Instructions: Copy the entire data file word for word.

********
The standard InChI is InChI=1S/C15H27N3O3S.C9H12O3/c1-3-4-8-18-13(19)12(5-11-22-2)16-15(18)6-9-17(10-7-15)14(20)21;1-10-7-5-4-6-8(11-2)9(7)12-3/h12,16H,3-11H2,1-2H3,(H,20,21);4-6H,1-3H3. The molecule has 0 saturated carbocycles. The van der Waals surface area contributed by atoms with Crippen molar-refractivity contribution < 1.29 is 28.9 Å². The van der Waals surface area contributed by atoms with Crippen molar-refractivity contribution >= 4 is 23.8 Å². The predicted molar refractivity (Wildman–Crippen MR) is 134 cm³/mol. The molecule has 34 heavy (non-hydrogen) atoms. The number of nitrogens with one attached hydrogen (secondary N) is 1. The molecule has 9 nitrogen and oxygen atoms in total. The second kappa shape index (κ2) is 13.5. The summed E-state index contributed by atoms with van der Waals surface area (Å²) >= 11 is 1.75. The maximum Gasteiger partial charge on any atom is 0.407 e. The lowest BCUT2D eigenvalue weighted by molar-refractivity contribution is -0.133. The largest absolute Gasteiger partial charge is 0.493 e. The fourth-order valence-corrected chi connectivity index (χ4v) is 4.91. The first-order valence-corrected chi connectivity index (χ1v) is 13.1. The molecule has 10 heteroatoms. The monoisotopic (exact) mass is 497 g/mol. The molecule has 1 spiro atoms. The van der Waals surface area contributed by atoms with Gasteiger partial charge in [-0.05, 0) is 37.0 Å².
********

The standard InChI is InChI=1S/C15H27N3O3S.C9H12O3/c1-3-4-8-18-13(19)12(5-11-22-2)16-15(18)6-9-17(10-7-15)14(20)21;1-10-7-5-4-6-8(11-2)9(7)12-3/h12,16H,3-11H2,1-2H3,(H,20,21);4-6H,1-3H3. The molecule has 0 saturated carbocycles. The van der Waals surface area contributed by atoms with Crippen molar-refractivity contribution < 1.29 is 28.9 Å². The van der Waals surface area contributed by atoms with Crippen molar-refractivity contribution >= 4 is 23.8 Å². The predicted molar refractivity (Wildman–Crippen MR) is 134 cm³/mol. The molecule has 34 heavy (non-hydrogen) atoms. The number of nitrogens with one attached hydrogen (secondary N) is 1. The molecule has 9 nitrogen and oxygen atoms in total. The second kappa shape index (κ2) is 13.5. The summed E-state index contributed by atoms with van der Waals surface area (Å²) >= 11 is 1.75. The maximum Gasteiger partial charge on any atom is 0.407 e. The lowest BCUT2D eigenvalue weighted by molar-refractivity contribution is -0.133. The largest absolute Gasteiger partial charge is 0.493 e. The fourth-order valence-corrected chi connectivity index (χ4v) is 4.91. The first-order valence-corrected chi connectivity index (χ1v) is 13.1. The molecule has 10 heteroatoms. The monoisotopic (exact) mass is 497 g/mol. The molecule has 1 spiro atoms. The van der Waals surface area contributed by atoms with Gasteiger partial charge in [-0.05, 0) is 37.0 Å².